IMG_5216…and just one of the ceramic objects we saw. This picture shows a ceramic pitcher made in Kutahya (after Iznik, Kuthaya was the most important center of ceramic production in the Ottoman Empire). In Kuthaya, Christians and Muslims worked side-by-side producing tiles and ceramic objects for both communities. The pitcher here reflects the friendship between Christians and Muslims (interesting fact: the object is made by a Christian; this, our guide told us, you can tell because there are pictures of a person on the pitcher, and, in Islam, one can’t depict people on such an object)…

IMG_5224

And, of course, in addition to the cultural aspect of the outings was the culinary aspect.

One stomach-pleasing outing was a restaurant just near the Pera Museum. Called the Istanbul Culinary Institute, it is both a cooking school and a restaurant. What is great about this is that the food is cooked by the school’s students (once they have completed a certain amount of training). Plus, the menu is changed regularly, offering a variety of unique, mouth-watering options.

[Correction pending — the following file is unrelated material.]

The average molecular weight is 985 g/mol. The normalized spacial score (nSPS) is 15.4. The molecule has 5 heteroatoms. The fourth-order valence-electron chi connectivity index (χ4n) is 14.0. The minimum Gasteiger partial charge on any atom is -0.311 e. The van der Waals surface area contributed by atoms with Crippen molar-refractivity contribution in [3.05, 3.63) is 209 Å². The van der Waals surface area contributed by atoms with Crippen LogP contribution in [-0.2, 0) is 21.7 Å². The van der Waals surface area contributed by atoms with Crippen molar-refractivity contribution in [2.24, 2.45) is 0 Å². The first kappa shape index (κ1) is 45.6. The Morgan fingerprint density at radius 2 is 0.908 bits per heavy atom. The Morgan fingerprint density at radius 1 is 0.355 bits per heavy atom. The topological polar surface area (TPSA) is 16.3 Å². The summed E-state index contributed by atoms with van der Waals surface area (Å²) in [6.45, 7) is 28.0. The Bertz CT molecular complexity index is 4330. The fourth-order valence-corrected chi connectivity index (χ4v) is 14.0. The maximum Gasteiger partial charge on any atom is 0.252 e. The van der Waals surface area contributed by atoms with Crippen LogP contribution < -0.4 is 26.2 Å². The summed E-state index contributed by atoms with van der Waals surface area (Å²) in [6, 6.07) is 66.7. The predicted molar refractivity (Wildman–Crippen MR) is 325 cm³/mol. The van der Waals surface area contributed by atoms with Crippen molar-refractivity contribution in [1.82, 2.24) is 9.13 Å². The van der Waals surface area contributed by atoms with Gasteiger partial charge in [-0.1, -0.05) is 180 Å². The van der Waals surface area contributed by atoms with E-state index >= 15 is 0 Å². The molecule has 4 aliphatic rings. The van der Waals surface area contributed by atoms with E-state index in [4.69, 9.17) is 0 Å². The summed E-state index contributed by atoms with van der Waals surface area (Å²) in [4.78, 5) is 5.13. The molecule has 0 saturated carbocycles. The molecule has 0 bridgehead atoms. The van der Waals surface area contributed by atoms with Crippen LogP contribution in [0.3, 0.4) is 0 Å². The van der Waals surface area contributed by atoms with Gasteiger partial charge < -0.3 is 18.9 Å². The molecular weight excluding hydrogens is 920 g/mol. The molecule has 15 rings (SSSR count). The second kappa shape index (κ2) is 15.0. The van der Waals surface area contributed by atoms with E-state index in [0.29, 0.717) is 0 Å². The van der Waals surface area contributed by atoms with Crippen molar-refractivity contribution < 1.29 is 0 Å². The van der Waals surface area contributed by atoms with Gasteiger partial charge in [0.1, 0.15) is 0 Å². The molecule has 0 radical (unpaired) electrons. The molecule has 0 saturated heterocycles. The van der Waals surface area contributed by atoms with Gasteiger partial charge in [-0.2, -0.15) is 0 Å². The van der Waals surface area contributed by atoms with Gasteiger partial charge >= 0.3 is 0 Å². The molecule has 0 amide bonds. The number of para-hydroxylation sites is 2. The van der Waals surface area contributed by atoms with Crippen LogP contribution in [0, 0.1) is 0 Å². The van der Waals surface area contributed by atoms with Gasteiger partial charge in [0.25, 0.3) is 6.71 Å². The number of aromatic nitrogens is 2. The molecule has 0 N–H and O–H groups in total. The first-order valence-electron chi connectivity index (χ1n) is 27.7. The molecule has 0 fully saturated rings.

(I had the duck and my apologies for no image; as is typical of me, I started eating before I thought of snapping a shot. It was scrumptious.)

I did manage to pause my fork just long enough to snap these photos of food enjoyed at another gastronomic find, Yeni Lokanta. This is not far from the Pera Museum, but inside the Taksim pedestrian area. Some warm bread served with smoky butter…